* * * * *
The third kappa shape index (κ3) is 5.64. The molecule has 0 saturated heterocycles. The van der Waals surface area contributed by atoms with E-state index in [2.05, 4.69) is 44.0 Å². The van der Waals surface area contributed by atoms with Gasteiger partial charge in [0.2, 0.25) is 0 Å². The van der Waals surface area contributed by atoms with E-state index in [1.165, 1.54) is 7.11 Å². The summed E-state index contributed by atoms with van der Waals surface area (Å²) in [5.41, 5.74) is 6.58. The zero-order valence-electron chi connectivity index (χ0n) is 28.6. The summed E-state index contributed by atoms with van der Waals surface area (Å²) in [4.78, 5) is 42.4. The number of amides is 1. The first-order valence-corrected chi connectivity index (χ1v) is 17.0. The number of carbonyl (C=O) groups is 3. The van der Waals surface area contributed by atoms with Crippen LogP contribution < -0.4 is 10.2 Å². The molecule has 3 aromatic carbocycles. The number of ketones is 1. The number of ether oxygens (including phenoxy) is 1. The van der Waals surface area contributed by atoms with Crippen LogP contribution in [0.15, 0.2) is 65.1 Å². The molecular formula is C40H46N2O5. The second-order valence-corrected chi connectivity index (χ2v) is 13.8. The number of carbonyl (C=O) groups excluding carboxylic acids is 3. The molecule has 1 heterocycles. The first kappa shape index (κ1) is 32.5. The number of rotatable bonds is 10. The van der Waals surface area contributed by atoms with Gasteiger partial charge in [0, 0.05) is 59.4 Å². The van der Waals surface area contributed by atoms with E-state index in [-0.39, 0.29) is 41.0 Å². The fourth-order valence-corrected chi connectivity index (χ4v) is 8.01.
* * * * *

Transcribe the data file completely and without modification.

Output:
The third kappa shape index (κ3) is 5.64. The molecule has 0 saturated heterocycles. The van der Waals surface area contributed by atoms with E-state index in [2.05, 4.69) is 44.0 Å². The van der Waals surface area contributed by atoms with Gasteiger partial charge in [0.2, 0.25) is 0 Å². The van der Waals surface area contributed by atoms with E-state index in [1.165, 1.54) is 7.11 Å². The summed E-state index contributed by atoms with van der Waals surface area (Å²) in [5.41, 5.74) is 6.58. The zero-order valence-electron chi connectivity index (χ0n) is 28.6. The summed E-state index contributed by atoms with van der Waals surface area (Å²) in [4.78, 5) is 42.4. The number of amides is 1. The first-order valence-corrected chi connectivity index (χ1v) is 17.0. The number of carbonyl (C=O) groups is 3. The van der Waals surface area contributed by atoms with Crippen LogP contribution < -0.4 is 10.2 Å². The molecule has 3 aromatic carbocycles. The number of ketones is 1. The number of ether oxygens (including phenoxy) is 1. The van der Waals surface area contributed by atoms with Crippen LogP contribution in [0.15, 0.2) is 65.1 Å². The molecular formula is C40H46N2O5. The second-order valence-corrected chi connectivity index (χ2v) is 13.8. The number of carbonyl (C=O) groups excluding carboxylic acids is 3. The molecule has 1 heterocycles. The first kappa shape index (κ1) is 32.5. The number of rotatable bonds is 10. The van der Waals surface area contributed by atoms with Gasteiger partial charge in [0, 0.05) is 59.4 Å². The van der Waals surface area contributed by atoms with E-state index in [-0.39, 0.29) is 41.0 Å². The fourth-order valence-corrected chi connectivity index (χ4v) is 8.01.